Friday, 29 June 2007

The Tree of Life Web Project - review and quick start guide

The Tree of Life Web Project sets out to catalogue the species of the Earth, and their evolutionary relationships to each other. It isn't complete, but still contains huge amounts of information. Still, the incompleteness can be frustrating when it relates to something you wanted to look up. And using the tree may take a little getting used to. There are huge numbers of groups of species (clades) with names little known to most lay people. The Tree of Life was originally intended for biologists, and it is only slowly expanding to suit other users. I found the documentation provided by the Tree of Life of limited helpfulness. But it's still an amazing resource, and it grew on me as I kept thinking of things to do with it. Below are a list of mini-investigations using the Tree of Life, that might help some people get started.

What is a phylogenetic tree?

Before exploring the Tree of Life, by yourself, or with children, you might want to know what it is? A good basic guide to understanding what a phylogenetic tree does can be found here, at Berkeley's Understanding Evolution site.

Find human beings from the root of the tree

A first, and very simple exploration within the Tree of Life.
  1. First go to the root of the Tree of Life.

  2. From there, click on the following links to navigate through the Tree of Life to Homo Sapiens:

    Eukaryotes | Animals | Bilateria | Deuterostomia | Chordata | Craniata | Vertebrata | Gnathostomata | Sarcopterygii | Terrestrial Vertebrates | Amniota | Synapsida | Therapsida | Mammalia | Eutheria | Primates | Catarrhini | Hominidae | Homo | Homo Sapiens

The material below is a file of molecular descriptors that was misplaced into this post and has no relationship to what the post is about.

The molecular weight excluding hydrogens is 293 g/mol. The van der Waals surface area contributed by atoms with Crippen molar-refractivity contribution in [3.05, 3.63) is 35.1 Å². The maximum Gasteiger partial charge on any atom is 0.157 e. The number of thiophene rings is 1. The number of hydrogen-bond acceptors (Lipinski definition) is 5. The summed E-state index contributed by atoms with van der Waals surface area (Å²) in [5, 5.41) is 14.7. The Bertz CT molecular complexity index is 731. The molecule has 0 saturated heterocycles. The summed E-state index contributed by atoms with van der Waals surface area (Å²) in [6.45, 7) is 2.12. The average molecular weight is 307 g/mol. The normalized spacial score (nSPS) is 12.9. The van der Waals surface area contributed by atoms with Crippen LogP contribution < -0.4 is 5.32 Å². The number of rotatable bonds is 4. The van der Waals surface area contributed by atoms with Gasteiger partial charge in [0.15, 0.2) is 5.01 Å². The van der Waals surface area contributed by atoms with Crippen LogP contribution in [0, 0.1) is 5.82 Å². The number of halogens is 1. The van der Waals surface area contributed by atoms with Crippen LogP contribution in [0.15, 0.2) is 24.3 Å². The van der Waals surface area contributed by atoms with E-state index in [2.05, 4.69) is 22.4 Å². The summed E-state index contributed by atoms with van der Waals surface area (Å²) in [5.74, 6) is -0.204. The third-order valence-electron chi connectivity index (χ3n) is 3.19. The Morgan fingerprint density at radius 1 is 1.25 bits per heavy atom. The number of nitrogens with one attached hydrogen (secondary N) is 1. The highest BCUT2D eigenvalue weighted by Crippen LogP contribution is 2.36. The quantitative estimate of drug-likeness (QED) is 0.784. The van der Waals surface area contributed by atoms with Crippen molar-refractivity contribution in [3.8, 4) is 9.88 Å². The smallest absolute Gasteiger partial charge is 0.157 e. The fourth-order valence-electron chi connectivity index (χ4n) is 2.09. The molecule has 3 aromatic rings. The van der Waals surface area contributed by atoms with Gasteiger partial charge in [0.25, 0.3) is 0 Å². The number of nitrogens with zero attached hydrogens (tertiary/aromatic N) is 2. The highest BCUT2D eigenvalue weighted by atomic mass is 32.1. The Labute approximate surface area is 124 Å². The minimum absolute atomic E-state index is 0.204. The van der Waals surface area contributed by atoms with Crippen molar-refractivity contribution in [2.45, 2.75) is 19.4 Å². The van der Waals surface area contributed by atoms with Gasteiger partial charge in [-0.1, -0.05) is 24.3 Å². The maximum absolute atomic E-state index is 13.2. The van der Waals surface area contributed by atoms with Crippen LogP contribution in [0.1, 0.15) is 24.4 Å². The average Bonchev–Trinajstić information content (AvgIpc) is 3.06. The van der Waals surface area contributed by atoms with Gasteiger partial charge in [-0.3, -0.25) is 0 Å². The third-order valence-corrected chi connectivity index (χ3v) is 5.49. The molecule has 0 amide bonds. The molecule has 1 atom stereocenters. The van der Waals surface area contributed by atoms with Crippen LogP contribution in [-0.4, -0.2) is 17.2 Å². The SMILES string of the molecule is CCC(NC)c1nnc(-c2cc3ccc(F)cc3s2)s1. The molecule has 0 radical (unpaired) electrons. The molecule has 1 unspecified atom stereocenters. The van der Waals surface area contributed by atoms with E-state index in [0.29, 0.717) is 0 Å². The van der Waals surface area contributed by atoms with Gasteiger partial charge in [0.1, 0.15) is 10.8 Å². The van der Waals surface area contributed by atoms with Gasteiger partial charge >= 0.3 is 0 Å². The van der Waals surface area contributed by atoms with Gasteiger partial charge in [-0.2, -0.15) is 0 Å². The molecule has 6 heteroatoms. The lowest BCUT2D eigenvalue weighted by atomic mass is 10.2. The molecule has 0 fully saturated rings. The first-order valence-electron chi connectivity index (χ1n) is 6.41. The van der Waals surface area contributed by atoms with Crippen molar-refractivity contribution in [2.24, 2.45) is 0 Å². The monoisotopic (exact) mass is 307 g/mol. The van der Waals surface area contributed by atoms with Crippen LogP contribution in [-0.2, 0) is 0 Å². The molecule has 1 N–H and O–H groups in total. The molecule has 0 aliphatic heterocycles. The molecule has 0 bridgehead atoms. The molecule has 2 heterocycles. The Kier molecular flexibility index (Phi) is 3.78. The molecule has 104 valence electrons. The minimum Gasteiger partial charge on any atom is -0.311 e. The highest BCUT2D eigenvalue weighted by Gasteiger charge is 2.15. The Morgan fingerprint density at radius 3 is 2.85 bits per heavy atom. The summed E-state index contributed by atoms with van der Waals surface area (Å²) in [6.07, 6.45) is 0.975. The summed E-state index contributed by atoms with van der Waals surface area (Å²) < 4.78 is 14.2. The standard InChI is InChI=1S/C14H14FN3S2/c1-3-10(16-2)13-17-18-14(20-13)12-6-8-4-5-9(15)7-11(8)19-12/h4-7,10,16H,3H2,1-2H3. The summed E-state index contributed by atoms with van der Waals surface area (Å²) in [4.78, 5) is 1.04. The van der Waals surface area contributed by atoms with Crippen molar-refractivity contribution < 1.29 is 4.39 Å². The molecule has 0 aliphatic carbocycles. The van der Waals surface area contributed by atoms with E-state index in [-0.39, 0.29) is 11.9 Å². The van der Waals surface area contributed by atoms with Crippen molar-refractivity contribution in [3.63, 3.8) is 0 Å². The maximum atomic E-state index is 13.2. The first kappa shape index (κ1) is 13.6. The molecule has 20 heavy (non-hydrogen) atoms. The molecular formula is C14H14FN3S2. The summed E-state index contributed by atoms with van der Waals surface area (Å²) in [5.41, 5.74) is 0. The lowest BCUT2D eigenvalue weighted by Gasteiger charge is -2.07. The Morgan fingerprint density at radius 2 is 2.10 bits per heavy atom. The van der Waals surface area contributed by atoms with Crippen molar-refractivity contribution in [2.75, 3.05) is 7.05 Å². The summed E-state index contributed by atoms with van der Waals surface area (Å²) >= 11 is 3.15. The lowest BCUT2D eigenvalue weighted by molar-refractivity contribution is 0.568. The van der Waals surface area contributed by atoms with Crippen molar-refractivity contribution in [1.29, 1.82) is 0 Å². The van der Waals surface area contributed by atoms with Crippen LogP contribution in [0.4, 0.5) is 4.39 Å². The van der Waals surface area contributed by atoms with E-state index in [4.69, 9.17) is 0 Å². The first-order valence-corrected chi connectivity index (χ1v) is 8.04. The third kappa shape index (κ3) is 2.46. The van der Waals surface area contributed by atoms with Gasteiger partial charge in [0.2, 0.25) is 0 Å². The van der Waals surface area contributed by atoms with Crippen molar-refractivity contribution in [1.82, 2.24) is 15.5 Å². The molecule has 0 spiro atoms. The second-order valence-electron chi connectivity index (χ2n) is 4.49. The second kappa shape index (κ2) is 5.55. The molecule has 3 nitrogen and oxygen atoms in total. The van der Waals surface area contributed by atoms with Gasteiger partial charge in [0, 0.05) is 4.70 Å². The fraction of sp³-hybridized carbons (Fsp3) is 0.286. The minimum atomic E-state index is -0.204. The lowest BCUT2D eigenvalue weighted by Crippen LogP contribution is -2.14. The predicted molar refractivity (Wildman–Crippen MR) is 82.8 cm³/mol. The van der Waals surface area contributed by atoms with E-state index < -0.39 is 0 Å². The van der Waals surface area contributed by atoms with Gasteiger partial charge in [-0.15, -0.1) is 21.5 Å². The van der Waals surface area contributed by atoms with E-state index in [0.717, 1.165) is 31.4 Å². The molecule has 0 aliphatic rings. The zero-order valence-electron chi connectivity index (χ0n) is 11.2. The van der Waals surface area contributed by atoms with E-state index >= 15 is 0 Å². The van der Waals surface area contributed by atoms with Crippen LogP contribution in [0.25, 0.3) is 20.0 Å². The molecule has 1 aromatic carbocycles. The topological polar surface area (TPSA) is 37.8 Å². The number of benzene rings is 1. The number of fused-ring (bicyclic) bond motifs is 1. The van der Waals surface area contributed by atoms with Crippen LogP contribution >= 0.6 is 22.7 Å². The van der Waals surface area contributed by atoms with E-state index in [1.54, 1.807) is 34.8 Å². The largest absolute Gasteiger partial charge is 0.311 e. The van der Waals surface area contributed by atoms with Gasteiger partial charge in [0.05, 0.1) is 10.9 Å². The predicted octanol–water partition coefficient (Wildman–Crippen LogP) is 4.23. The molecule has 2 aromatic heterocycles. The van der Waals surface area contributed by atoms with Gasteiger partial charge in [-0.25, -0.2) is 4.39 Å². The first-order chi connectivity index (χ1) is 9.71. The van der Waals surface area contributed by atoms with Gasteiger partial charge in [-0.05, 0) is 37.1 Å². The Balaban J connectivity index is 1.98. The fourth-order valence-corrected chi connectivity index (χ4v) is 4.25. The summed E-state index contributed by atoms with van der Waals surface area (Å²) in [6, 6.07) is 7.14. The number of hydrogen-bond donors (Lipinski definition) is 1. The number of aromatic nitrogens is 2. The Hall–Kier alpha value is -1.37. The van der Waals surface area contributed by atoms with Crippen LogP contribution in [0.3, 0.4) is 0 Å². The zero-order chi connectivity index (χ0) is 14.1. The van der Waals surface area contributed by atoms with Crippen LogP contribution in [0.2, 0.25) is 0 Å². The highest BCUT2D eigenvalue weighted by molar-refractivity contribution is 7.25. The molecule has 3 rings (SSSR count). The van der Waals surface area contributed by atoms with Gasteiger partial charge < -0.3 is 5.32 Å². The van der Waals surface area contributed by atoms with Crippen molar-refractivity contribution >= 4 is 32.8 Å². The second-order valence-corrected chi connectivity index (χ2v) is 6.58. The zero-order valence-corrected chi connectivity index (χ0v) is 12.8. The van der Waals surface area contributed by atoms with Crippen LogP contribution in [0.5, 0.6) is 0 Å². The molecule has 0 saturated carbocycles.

By scrolling down the Homo Sapiens page to Information on the Internet, you can find a large number of resources on human ancestry and human beings in general. Or you could just admire the image of Charles Darwin as an example of a European male.
Finding the species you want:

For most investigations, you will need to home in on a species or group near the outlying parts of the tree. Type the name of the species into the search engine in the top right hand corner. The common name might get you the answer you want, but in practice, I've found the scientific name works better. The easiest way I know to get the scientific name of most species is to look them up in Wikipedia.

There is a further issue: the Tree of Life isn't down to species level in many places, so you may have to choose a broader family name. There are also minor mis-matches between some names used on the Tree of Life and those given in Wikipedia, and there are lots of extra levels in the Tree.

Trace a species backwards through the Tree:

  1. Type the name of your species into the search box in the top right hand corner. I wanted to trace the Swallow, so I typed in the family name Hirundinidae.

  2. The search engine offered the page Sylvioidea, on which the Hirundinidae appear as a branch. The tree currently goes no further than this, so it's lucky I didn't try an individual species name.

  3. From here, it's easy to trace the species back through the tree, by clicking on the arrow to the left of the tree diagram. In some places, there is no tree, but a list of species. In this case there is a Containing Group label under the list instead. Here is the list of pages for Swallows.

    Hirundinidae | Sylvioidea | Passerida | Oscines | Passeriformes | Neoaves | Neornithes | Aves | Coelurosauria | Theropoda | Dinosauria | Archosauria | Archosauromorpha | Diapsida | Amniota | Terrestrial Vertebrates | Sarcopterygii | Gnathostomata | Vertebrata | Craniata | Chordata | Deuterostomia | Bilateria | Animals | Eukaryotes | Root